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Guided Imagery Up-Regulates Immune Function

24 Oct

A critical review in the International Journal of Neuroscience by Ephraim C. Trakhtenberg from the  Institute of Transpersonal Psychology and Stanford University in Palo Alto, California, looked at the research on the effect that guided imagery has on immune system functioning and proposed direction for future research.

Trakhtenberg found that the studies suggest that guided imagery can reduce stress and up-regulate the immune system; that cell-specific imagery affects corresponding white blood cells (WBC’s)- neutrophils, or lymphocytes; that decreases in WBC count occur in the initial stages of GI and relaxation, due to fluctuations in WBC production or margination; and that changes in WBC count or adherence occur earlier in medical patients.  The investigator suggests that future articles define the ideal WBC count; investigate the effects of long-term practice of GI; and clarify the influence of cell-specific imagery on WBCs.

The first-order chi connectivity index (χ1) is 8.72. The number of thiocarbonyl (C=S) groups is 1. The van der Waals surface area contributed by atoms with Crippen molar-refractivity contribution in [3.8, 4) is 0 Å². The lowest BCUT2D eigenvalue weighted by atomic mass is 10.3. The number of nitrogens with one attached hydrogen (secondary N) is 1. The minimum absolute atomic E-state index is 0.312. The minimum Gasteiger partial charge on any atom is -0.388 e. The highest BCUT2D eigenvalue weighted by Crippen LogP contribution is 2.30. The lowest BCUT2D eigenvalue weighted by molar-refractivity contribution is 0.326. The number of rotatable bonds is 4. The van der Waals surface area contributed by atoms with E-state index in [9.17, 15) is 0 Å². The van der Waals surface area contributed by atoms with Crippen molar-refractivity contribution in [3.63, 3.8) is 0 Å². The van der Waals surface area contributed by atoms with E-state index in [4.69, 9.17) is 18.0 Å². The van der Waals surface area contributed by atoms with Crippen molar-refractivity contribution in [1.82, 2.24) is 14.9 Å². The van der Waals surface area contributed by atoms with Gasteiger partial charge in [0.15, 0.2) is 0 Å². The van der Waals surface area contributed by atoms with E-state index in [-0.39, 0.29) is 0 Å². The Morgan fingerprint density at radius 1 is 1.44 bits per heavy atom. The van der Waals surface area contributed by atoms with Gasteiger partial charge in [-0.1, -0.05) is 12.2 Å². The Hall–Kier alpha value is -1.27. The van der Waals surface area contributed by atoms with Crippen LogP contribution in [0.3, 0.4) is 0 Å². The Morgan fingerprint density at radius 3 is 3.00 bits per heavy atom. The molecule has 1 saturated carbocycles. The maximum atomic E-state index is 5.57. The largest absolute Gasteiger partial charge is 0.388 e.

Citation:  Trakhtenberg EC. The effects of guided imagery on the immune system: a critical review. International Journal of Neuroscience. 2008 Jun;118 (6): pages 839-55. This email address is being protected from spambots. You need JavaScript enabled to view it.

Belleruth Naparstek

Psychotherapist, author and guided imagery pioneer Belleruth Naparstek is the creator of the popular Health Journeys guided imagery audio series. Her latest book on imagery and posttraumatic stress, Invisible Heroes: Survivors of Trauma and How They Heal (Bantam Dell), won the Spirituality & Health Top 50 Books Award